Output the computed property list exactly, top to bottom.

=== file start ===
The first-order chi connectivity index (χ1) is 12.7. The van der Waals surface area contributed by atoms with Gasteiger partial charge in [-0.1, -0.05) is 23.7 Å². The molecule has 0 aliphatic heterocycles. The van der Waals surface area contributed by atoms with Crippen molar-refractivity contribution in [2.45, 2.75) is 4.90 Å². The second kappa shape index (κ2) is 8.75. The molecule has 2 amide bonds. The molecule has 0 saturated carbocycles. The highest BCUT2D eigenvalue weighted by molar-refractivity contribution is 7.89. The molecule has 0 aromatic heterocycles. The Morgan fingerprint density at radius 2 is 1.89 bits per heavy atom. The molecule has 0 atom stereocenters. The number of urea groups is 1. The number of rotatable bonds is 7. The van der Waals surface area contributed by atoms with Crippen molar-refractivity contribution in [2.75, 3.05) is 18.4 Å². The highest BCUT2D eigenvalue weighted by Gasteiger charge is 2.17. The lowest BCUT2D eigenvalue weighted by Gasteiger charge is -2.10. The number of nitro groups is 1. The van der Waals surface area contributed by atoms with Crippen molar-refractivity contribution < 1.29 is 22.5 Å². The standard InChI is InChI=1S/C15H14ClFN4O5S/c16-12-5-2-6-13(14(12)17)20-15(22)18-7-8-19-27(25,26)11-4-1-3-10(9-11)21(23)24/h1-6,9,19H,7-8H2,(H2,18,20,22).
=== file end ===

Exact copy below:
The first-order chi connectivity index (χ1) is 12.7. The van der Waals surface area contributed by atoms with Gasteiger partial charge in [-0.1, -0.05) is 23.7 Å². The molecule has 0 aliphatic heterocycles. The van der Waals surface area contributed by atoms with Crippen molar-refractivity contribution in [2.45, 2.75) is 4.90 Å². The second kappa shape index (κ2) is 8.75. The molecule has 2 amide bonds. The molecule has 0 saturated carbocycles. The highest BCUT2D eigenvalue weighted by molar-refractivity contribution is 7.89. The molecule has 0 aromatic heterocycles. The Morgan fingerprint density at radius 2 is 1.89 bits per heavy atom. The molecule has 0 atom stereocenters. The number of urea groups is 1. The number of rotatable bonds is 7. The van der Waals surface area contributed by atoms with Crippen molar-refractivity contribution in [2.75, 3.05) is 18.4 Å². The highest BCUT2D eigenvalue weighted by Gasteiger charge is 2.17. The lowest BCUT2D eigenvalue weighted by Gasteiger charge is -2.10. The number of nitro groups is 1. The van der Waals surface area contributed by atoms with Crippen molar-refractivity contribution < 1.29 is 22.5 Å². The standard InChI is InChI=1S/C15H14ClFN4O5S/c16-12-5-2-6-13(14(12)17)20-15(22)18-7-8-19-27(25,26)11-4-1-3-10(9-11)21(23)24/h1-6,9,19H,7-8H2,(H2,18,20,22).